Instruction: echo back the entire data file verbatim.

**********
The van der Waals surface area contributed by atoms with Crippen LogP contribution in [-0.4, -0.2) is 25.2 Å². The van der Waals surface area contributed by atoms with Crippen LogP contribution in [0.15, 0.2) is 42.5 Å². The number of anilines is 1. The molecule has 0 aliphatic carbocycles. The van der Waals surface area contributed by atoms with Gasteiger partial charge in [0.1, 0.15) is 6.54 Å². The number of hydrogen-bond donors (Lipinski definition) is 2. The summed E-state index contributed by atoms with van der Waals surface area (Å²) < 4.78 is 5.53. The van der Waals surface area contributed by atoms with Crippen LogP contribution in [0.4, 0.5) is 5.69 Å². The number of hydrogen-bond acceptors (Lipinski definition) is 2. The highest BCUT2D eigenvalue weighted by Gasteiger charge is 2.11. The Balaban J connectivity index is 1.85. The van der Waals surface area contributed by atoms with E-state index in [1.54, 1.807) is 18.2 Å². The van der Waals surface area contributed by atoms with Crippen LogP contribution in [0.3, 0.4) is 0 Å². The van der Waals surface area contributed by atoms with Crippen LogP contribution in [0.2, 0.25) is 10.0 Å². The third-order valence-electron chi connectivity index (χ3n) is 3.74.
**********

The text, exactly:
The van der Waals surface area contributed by atoms with Crippen LogP contribution in [-0.4, -0.2) is 25.2 Å². The van der Waals surface area contributed by atoms with Crippen LogP contribution in [0.15, 0.2) is 42.5 Å². The number of anilines is 1. The molecule has 0 aliphatic carbocycles. The van der Waals surface area contributed by atoms with Gasteiger partial charge in [0.1, 0.15) is 6.54 Å². The number of hydrogen-bond donors (Lipinski definition) is 2. The summed E-state index contributed by atoms with van der Waals surface area (Å²) < 4.78 is 5.53. The van der Waals surface area contributed by atoms with Crippen LogP contribution in [0.4, 0.5) is 5.69 Å². The number of hydrogen-bond acceptors (Lipinski definition) is 2. The highest BCUT2D eigenvalue weighted by Gasteiger charge is 2.11. The Balaban J connectivity index is 1.85. The van der Waals surface area contributed by atoms with E-state index in [1.54, 1.807) is 18.2 Å². The van der Waals surface area contributed by atoms with Crippen LogP contribution in [0.3, 0.4) is 0 Å². The van der Waals surface area contributed by atoms with Crippen LogP contribution in [0.2, 0.25) is 10.0 Å². The third-order valence-electron chi connectivity index (χ3n) is 3.74.